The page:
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Malaysian Broker to Push BRN Rebels toward Southern Thai Peace Talks

Commentary by Don Pathan
Yala,Thailand
2018-12-06
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Thai forensics officers work the site of a bomb-attack that injured dozens of people at the Big C department store in Pattani, southern Thailand, May 9, 2017.
Thai forensics officers work the site of a bomb-attack that injured dozens of people at the Big C department store in Pattani, southern Thailand, May 9, 2017.
AFP

National Revolutionary Front (BRN) insurgents in Thailand’s Deep South have been under tremendous pressure lately to join Malaysia-brokered peace talks. But leaders of the rebel group are holding their ground and refusing to do so, even if this could mean grave consequences.

The newly designated Malaysian facilitator for the negotiations, Abdul Rahim Noor, informed the Thai side during a recent visit to Thailand that he would give BRN leaders an ultimatum – join the talks or leave Malaysia, according to a senior Thai security official who spoke on condition of anonymity.

The feeling among the Malaysian leadership is that BRN can no longer take Kuala Lumpur for granted, the Thai official said. The BRN is the southern border region’s largest and most heavily armed separatist organization. Its top leaders are believed to be hiding out in next-door Malaysia.

Hardliners within Thai security circles, on the other hand, said Abdul Rahim’s strategy should be given a chance, but others viewed the ultimatum as counterproductive. Ideally, as the latter group sees it, BRN leaders should come to the negotiating table willingly.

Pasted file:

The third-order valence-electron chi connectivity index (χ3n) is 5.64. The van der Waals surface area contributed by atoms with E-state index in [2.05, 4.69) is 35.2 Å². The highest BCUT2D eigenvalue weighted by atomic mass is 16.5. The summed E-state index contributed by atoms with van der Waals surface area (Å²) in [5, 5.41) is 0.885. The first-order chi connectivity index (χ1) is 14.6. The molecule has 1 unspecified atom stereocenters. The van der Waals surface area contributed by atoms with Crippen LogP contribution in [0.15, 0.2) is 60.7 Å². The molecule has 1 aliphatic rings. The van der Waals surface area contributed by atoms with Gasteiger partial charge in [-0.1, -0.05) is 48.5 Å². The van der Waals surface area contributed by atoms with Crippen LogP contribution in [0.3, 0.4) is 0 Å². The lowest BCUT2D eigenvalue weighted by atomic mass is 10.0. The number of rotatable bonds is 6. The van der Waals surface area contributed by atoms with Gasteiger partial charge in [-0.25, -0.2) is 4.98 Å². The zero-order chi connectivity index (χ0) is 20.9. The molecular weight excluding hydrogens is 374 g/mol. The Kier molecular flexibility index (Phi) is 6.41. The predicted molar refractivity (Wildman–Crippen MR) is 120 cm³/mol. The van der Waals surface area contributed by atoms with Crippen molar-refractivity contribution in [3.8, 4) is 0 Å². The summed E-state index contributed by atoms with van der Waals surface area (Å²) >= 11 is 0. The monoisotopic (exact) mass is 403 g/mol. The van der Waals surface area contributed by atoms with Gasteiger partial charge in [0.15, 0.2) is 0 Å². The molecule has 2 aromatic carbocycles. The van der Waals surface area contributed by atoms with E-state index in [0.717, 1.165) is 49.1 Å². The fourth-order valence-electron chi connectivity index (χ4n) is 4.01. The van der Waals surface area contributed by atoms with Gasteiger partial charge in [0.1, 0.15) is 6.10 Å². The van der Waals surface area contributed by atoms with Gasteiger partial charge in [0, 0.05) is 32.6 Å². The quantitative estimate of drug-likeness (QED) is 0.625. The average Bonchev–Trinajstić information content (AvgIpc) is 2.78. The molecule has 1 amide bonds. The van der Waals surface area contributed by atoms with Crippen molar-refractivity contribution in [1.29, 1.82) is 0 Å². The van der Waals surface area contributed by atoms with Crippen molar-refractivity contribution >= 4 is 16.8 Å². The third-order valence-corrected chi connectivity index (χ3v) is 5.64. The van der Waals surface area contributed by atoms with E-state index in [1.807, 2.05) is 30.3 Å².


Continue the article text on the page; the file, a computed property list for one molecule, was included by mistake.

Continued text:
While Thailand’s negotiating team would like nothing more than to talk with leaders in BRN’s ruling council, they will not support any harsh measure that could force the leadership to go underground.

However, according to a senior Thai military officer who is familiar with both Abdul Rahim and Malaysian Prime Minister Mahathir Mohamad, there is a real possibility both men “will employ some stern measures to get what they want.”  

It is not clear where the BRN operatives would go if ordered to get out of Malaysia. Some think they might go to Indonesia to join a key member of the organization’s youth wing, Abdulkarim Khalid, the only BRN figure who speaks publicly.

Another option is to return to their historical homeland, Thailand’s far South, and operate from there.

Either way, they would be off the authorities’ radar screen, thus making it that much harder to construct a channel of communication.

“In some ways, this juncture is the moment of truth for the movement,” said Artef Sohko, a political activist from the Deep South, referring to BRN’s leadership.

“Will they continue to resist the pressure from Malaysia to come to the table or make a concession, on the other hand, remains to be seen,” Artef added.

Sitting out current talks

BRN sources said negotiations with the Thais was not on the list of things for them to consider, especially if it meant joining MARA Patani, an umbrella group made up of a number of long-standing separatist movements that no long control insurgents on the ground.

BRN sources said they would like to obtain a better understanding of international norms and strengthen their capacity before they even begin to think about joining the Thais at the negotiating table.

The movement sees the previous and current peace initiative as a shrewd strategy to trick them to come to the table without taking into consideration their concerns and the historical grievances of Patani Malays.